Tuesday, July 7, 2020

Chew the Fat: Spectacular Film Soundracks!

Redartz:  We all love a good movie. We all love good music. So it only seems logical that we'd all love a good movie soundtrack. 

I certainly do; and the past week has put a couple of them onto my radar. I recently acquired the soundtrack cd of John Williams' "Jurassic Park", and was gifted the lp of Prince' "Purple Rain" (which certainly qualifies, as it was all film music). Both are favorites of mine. 
John Williams, of course, has many film scores on his lengthy resume. Quite likely some of them will be named as favorites among you all. But of all his works, my personal picks are "Jaws" and "Jurassic Park"; largely for the same reason. In both cases the musical score melds so effectively with the action onscreen that they are practically inseparable. Everyone recognizes the classic intro to "Jaws", just a few of those low notes will bring to mind the impending doom of that young swimmer. Well, William's work on JP is equally evocative. 

As for Prince: his talent needs no explanation from this unworthy one. But "Purple Rain" worked so beautifully as a whole; it seemed like a music video in full movie form. And each song was ...perfect. One of the best , if not the best, musical films of the 80's. And it still sounds excellent today. 


I could go on, and probably will as the conversation gets going. I will just mention one more, one less familiar to many than the two discussed above. Mike Oldfield did the soundtrack for the film "The Killing Fields". Most folks will recognize him from "The Exorcist", which utilized his composition "Tubular Bells". The music he created for "Fields" is remarkable. Wide ranging in approach, from powerful symphonic elements to delicate pan flute to bizarre electronica, it stunned me upon my first viewing of the film. So much so that I went immediately out to the record store and picked up the soundtrack lp. Which is saying something; a movie ticket and a record album cost a good bit of money to a humble art student at the time.

Okay, you know where this is all leading to. What film scores gave you the shivers? Which stand out and which are essentially forgettable? Which composers did/do you favor? What soundtracks really 'made' the movie, and which ones nearly sank it? The curtains are rising and the orchestra is warming up; have at it!


dangermash aka The Artistic Actuary said...

Ennio Morricone died only yesterday and I've been watching the final shootout in The Good, The Bad And The Ugly over and over again. I want the music from the shootout played at my funeral.

That film soundtrack blows everything else out of the water as far as I’m concerned.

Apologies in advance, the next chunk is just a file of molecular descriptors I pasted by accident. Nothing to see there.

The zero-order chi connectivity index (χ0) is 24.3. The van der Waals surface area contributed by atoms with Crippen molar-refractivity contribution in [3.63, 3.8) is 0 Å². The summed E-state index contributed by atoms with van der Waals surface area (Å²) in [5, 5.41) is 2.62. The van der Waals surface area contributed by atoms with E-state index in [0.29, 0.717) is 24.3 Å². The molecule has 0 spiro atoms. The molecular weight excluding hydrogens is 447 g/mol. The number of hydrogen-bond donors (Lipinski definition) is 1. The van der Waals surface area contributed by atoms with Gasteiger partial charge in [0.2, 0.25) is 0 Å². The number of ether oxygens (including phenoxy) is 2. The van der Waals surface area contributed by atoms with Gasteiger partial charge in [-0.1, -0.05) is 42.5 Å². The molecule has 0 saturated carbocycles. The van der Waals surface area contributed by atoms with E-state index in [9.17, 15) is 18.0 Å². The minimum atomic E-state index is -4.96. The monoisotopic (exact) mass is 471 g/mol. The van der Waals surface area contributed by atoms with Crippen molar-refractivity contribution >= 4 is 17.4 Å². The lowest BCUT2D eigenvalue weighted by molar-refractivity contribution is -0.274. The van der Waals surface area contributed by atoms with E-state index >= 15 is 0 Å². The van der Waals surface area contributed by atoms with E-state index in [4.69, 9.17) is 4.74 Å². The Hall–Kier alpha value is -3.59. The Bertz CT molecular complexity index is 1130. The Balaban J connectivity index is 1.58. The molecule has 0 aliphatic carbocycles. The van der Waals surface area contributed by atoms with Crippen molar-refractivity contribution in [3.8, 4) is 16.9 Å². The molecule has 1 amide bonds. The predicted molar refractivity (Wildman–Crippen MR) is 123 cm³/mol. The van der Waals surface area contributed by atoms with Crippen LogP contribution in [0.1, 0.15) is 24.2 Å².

Colin Jones said...

I've owned only two movie soundtrack albums:

1) 'Cabaret' featuring such songs as...er, Cabaret (Come to the cabaret, old chum), Money Makes The World Go Round, Two Ladies and Tomorrow Belongs To Me.

2) 'South Park - Bigger, Longer And Uncut' featuring such classics as Blame Canada, Mountain Town and Shut Your F*****g Mouth Uncle F****r.

I recall also buying a James Bond Greatest Hits in the late '80s featuring all the theme songs up to that time plus other Bond songs like Underneath The Mango Tree (from Dr. No).

And around the same time (late '80s) I remember buying an album featuring music from the "Spaghetti Westerns" by Ennio Morricone who died just a few days ago, aged 91.

B McMolo said...

"The Killing Fields" is an excellent pick.

My favorite soundtracks:

- Jason and the Argonauts (chills galore, especially the Talos and Skeletons parts.)
- Raiders of the Lost Ark (all of it, but "The Map Room" is perfection.)
- All James Barry Bond sountracks (but especially Moonraker, particularly "Bond Lured to the Pyramid" and "Into Space")
- Mark Mothersbaugh's soundtrack to "Bottle Rocket," which is like a happy-mood transcribed and arranged into sound.
- Flash Gordon ("HE'LL SAVE EVERYONE OF US!")
- Does John Carpenter's "Lost Themes" count? It should. Awesome stuff.
- Young Sherlock Holmes (rama-teeeep... rama-tep!)
- Hunt for Red October ("Dos-veeeee-dannnnya!"_
- Alexander Nevsky (One of the all-time great soundtracks and ripped off/ homage-d perhaps more than any other. I once heard "Battle of the Ice" at top volume (as I was afraid to move my hands from the wheel to lower it lest I get blown off the highway or skid out of control) while driving through what I later learned was the edge of a tornado. I've not been the same since.
- And finally "Trinity and Beyond" by William Stromberg. The soundtrack to the atomic bomb documentary narrated by Shatner. Worth tracking down or you-tubing, particularly this: https://www.youtube.com/watch?v=hOQ3EQjIo5I